The Enemy of My Enemy
In Yellowstone, where wolves prosper, so do pronghorns
IT’S A SURPRISING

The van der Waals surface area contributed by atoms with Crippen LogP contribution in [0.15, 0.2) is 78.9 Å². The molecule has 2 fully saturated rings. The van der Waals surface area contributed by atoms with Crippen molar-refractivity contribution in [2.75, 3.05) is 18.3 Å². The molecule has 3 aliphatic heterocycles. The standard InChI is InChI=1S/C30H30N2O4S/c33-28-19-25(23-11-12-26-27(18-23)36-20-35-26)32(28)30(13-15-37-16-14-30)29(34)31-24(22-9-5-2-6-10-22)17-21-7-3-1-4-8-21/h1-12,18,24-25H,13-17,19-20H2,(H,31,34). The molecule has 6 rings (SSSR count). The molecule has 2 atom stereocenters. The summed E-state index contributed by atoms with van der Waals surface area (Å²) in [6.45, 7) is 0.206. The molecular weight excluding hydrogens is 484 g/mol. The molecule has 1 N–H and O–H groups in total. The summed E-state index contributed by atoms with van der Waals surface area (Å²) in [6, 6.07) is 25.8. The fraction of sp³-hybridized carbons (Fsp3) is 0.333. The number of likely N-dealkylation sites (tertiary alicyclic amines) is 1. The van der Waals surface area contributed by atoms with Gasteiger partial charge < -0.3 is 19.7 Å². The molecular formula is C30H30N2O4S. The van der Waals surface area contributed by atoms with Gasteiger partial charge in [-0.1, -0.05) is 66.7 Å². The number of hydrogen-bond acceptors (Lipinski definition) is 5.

twist on the predator-prey relationship: Since wolves were reintroduced to the Greater Yellowstone Ecosystem in 1995, the population of pronghorns has increased by 50 percent. A new study by the Wildlife Conservation Society finds that more than one-third of pronghorn fawns survived their first summer in areas where wolves were abundant; only 10 percent survived where there were none. That’s because wolves force out (and sometimes kill) coyotes, which prey far more voraciously on pronghorn fawns than wolves do.